The big topic today was nodal pricing of load resources. ERCOT (Sai Moorty) presented a deck outlining the issues that he sees with giving nodal prices to load resources and where ERCOT stands on the issue currently. ERCOT is currently focusing on implementing this for large single site resources. This effort will not be directed at the charging side of batteries, aggregated load resources, or other load resources. More details in the notes below.
The second topic of interest were case studies showing predicted outcomes from NPRR1111 (Wind resources behind Generic Transmission Constraints need to follow basepoints). ERCOT models showed that NPRR111 should greatly improve their control of GTCs and enable them to control to limits closer (95% vs 85%) to the actual limit.
Also, ERCOT presented the 2022-2024 CRR calendar and re-presented the NPRR867 Analysis that they had presented at the last CWG MCWG meeting.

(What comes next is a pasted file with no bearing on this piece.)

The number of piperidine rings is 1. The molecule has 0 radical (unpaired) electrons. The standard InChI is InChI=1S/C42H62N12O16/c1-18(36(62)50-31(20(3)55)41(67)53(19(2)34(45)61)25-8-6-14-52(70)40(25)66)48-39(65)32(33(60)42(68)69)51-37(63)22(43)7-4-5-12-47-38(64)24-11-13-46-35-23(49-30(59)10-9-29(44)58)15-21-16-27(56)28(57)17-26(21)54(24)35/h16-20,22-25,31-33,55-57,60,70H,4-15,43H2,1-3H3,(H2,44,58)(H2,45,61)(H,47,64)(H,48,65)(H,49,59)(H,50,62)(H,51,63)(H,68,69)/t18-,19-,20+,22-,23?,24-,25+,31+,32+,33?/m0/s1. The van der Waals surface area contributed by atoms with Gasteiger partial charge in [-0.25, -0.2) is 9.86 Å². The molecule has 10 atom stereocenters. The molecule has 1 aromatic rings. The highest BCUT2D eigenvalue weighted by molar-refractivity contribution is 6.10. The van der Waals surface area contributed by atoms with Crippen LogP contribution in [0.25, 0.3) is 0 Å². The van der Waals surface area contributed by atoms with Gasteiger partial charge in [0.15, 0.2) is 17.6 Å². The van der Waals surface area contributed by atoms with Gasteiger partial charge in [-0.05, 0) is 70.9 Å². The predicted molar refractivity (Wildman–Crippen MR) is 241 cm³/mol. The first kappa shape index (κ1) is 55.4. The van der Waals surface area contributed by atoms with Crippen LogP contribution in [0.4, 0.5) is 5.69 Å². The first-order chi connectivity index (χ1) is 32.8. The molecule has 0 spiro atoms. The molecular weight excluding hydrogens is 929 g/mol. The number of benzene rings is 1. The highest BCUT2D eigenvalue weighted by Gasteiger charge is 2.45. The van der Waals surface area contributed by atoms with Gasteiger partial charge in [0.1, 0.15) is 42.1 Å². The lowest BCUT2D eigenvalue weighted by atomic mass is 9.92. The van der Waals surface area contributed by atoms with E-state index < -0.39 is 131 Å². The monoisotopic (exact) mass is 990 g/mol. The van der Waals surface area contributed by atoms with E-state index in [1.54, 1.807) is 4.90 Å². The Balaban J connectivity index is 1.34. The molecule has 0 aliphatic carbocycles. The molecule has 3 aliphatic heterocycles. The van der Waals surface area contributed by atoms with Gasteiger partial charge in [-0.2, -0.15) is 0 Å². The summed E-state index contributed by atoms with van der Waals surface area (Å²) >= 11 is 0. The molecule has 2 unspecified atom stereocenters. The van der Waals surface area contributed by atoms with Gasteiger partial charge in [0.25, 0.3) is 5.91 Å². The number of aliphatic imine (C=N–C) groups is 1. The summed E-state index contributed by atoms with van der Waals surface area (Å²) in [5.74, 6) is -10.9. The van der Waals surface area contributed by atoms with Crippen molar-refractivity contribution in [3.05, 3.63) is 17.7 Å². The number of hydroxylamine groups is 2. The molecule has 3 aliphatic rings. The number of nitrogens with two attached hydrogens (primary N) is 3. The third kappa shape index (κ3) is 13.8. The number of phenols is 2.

Nodal prices for Load Resources. The first big takeaway from this presentation was that ERCOT is currently only considering this change for large, single site, Controllable Load Resources (CLRs). A second takeaway is that there is a possible problem if this significantly increases the number of bidding Resource Nodes in the system. Current software/hardware is nearing the limit of what it can handle in terms of performance. Distributed Generation will only add to the number of Resource Nodes, so this might be a problem even without CLR resource nodes. The third big takeaway is that for situations where load resources and generation resources are inherently co-located, ERCOT is currently holding a principle that the settlement $ should net the same under any proposed design as they would if the two resources were not co-located. They don’t appear to be extending this principle to 4CP, however. Finally, there remain a lot of issues still very open (do load resources have to file outages in the outage scheduler? How should the planning process adjust to large flexible load, etc.)